It is becoming increasingly popular to deploy Node.js-based applications to Node-friendly hosting services to take advantage of the pre-built, reliable, robust architecture and infrastructure these services provide. Persevere, a JavaScript server framework for developing RESTful applications on Node.js, is an excellent fit for these types of hosting services. In this post I will show you how easily a Persevere application can be built and deployed on one such service, Heroku, but the process can be easily replicated on other providers that offer similar functionality.

Creating an application

To begin with, you will need to create a free Heroku account, and then download and install the Heroku toolbelt tool suite. Next, create a git repository for your application and use the heroku command to initialize the application itself. You will need to give your application a unique name; we’ll use “appname” for this example:

git init
heroku apps:create appname

We can bootstrap our Persevere application with the Persevere template or the Persevere example application. To use the template, we could simply pull it into our application’s git repository:

git pull master

The template is complete enough that we could push it to Heroku and have a running server, but since it doesn’t have any data models or pages, it is not very interesting. You can read the Persevere documentation for more information on setting up data models and other aspects of building an application. The Persevere example application is more complete, so we’ll use it instead:

git pull master

Create a Procfile in your application repository that contains the single directive:

web: node index.js

Commit this with git and then push it to Heroku:

git push heroku master

After a successful push, Heroku will automatically install all the dependencies specified in the package.json file that was included in the example application. We can ensure that at least one web process is running with:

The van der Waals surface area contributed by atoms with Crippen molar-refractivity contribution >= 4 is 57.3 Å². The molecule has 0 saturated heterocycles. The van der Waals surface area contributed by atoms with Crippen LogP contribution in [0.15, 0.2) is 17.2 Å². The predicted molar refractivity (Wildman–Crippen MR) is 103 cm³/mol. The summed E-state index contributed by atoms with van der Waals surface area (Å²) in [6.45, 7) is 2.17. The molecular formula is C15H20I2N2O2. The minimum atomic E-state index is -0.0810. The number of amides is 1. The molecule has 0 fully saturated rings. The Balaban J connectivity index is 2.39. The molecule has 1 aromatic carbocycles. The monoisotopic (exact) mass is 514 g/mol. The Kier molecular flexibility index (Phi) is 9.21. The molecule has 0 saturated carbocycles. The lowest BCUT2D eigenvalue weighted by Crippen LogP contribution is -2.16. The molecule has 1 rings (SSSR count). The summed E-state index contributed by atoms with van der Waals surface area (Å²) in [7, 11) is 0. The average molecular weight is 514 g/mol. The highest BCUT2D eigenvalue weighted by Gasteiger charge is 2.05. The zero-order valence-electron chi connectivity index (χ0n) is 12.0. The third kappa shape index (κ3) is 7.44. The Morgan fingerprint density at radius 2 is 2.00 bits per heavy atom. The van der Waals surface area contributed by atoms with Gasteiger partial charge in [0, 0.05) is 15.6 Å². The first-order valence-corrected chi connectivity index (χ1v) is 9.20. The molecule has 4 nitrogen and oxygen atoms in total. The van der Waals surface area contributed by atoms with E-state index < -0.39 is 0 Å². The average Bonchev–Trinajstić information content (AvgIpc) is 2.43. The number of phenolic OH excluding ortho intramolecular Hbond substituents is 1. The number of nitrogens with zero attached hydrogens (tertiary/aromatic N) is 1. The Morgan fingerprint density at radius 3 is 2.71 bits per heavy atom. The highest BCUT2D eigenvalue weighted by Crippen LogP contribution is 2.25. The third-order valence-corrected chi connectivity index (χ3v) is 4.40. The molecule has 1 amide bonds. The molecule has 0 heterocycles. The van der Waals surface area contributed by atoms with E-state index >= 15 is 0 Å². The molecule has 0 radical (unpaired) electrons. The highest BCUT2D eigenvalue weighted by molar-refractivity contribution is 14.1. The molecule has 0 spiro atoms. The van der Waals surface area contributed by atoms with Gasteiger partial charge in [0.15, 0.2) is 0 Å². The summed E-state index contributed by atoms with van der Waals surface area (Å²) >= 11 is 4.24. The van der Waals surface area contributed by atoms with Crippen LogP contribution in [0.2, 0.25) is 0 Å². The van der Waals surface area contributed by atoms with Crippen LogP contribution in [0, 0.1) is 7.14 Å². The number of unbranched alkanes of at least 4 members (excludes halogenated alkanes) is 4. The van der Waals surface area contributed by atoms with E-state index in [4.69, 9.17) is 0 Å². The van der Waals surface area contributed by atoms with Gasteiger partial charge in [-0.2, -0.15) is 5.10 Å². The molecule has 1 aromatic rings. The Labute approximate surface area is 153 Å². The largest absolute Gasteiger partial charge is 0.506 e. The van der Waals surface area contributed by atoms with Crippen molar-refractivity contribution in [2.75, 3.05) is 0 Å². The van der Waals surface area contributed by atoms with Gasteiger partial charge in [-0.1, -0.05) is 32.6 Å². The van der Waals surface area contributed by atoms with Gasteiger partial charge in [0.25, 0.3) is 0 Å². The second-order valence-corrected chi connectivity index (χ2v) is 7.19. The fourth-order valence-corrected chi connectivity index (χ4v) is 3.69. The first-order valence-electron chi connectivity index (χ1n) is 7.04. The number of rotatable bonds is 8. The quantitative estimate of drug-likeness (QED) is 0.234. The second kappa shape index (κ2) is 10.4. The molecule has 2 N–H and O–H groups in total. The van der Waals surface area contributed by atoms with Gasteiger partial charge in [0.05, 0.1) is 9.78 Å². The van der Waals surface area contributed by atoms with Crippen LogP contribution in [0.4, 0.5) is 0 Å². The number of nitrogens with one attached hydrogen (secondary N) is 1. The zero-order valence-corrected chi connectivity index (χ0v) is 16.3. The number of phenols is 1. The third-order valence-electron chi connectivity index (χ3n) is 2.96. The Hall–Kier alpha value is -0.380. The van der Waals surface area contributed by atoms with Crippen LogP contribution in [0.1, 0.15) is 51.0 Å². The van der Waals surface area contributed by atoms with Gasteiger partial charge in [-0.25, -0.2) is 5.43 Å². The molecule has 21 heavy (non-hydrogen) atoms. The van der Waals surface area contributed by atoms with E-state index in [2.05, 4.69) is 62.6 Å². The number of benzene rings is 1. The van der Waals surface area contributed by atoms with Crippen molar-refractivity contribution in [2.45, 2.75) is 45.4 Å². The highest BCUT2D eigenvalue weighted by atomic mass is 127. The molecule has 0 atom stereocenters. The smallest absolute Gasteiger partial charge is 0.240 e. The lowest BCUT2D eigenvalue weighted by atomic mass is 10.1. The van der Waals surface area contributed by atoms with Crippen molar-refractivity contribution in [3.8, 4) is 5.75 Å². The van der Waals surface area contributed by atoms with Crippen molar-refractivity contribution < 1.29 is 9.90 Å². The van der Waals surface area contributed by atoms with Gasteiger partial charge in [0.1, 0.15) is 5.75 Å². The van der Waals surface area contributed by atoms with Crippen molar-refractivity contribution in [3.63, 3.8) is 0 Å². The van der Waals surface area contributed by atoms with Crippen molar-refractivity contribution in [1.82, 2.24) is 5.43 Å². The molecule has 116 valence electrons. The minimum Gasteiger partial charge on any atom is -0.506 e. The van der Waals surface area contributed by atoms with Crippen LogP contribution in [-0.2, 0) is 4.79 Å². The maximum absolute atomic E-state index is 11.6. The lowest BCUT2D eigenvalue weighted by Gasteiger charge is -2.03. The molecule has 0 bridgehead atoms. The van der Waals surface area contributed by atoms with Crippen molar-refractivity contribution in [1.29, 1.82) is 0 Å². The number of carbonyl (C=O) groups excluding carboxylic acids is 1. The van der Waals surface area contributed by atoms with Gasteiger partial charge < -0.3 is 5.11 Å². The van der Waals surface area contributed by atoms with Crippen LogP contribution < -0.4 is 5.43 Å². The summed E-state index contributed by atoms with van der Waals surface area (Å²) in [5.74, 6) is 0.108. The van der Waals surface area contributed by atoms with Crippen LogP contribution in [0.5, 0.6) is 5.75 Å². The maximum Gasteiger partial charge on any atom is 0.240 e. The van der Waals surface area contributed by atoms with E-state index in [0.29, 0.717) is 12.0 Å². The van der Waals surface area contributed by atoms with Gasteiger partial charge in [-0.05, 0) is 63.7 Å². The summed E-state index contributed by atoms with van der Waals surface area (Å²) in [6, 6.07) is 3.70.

heroku ps:scale web=1

Your application should now start up. Persevere is setup to serve on the port specified by the PORT environment variable, which Heroku provides, so Persevere automatically starts on the correct port to interface with Heroku. You can verify this by looking at the Heroku logs:

heroku logs

You can test the application by visiting http://{appname} with your browser (replace {appname} with the unique name selected for your application). If the example wiki starts up properly, you should have an option to create/edit a new page (and to register and login as a new user) at the redirected URL.

Switching data stores

One of the benefits of Persevere is that we can actually start creating and prototyping an application with the default, fully functional JSON file-based store (which stores all data in memory and records changes to disk), and then later upgrade to a more robust, scalable database if needed. This can be as simple as swapping in a different data store. With Heroku, we can easily add MongoDB as an addon (I used MongoHQ) through the web interface or with the command:

heroku addons:add mongohq

Note that although the use of MongoDB is free for small applications, Heroku requires you to add a credit card to your account to verify it.

To use Persevere’s MongoDB object store connector, we add the mongodb-store package to the dependencies of our package.json:

  "mongodb-store": ">=0.1.1"

In the example wiki application we can swap out our data store for MongoDB by opening up the model/page.js module and assigning the value of the pageStore export of the page-mongo module to the pageStore variable (this is actually already available in the comments):

var pageStore = require('./page-mongo').pageStore;

To use MongoDB on Heroku, we also need to modify mode/page-mongo.js. Edit this file and set the url variable to process.env.MONGOHQ_URL. Look at the rest of model/page-mongo.js to see how the MongoDB store is setup. Basically, a new store instance is constructed with the name of the collection you wish to use. When deployed on Heroku, Persevere will automatically detect the MongoDB URL, and the collection you specify will be created:

var MongoDB = require("mongodb-store").MongoDB,
    myStore = MongoDB({collection: "collection-name"});

Finally, we commit and push again with git, and our application should start up with a connection to MongoDB. Any new pages created in the wiki will now be stored in the MongoDB database. We don’t have to make any further changes to the application; Persevere will map data manipulation operations as well as RQL queries to MongoDB so they can be used in the same way as with the default store.

Hopefully this example gives you an idea of how easily Persevere applications can be deployed to NodeJS hosting services, taking advantage of Persevere default settings, NPM installation capabilities, and switching to hosted add-on database services when appropriate. Let us know if you have any questions.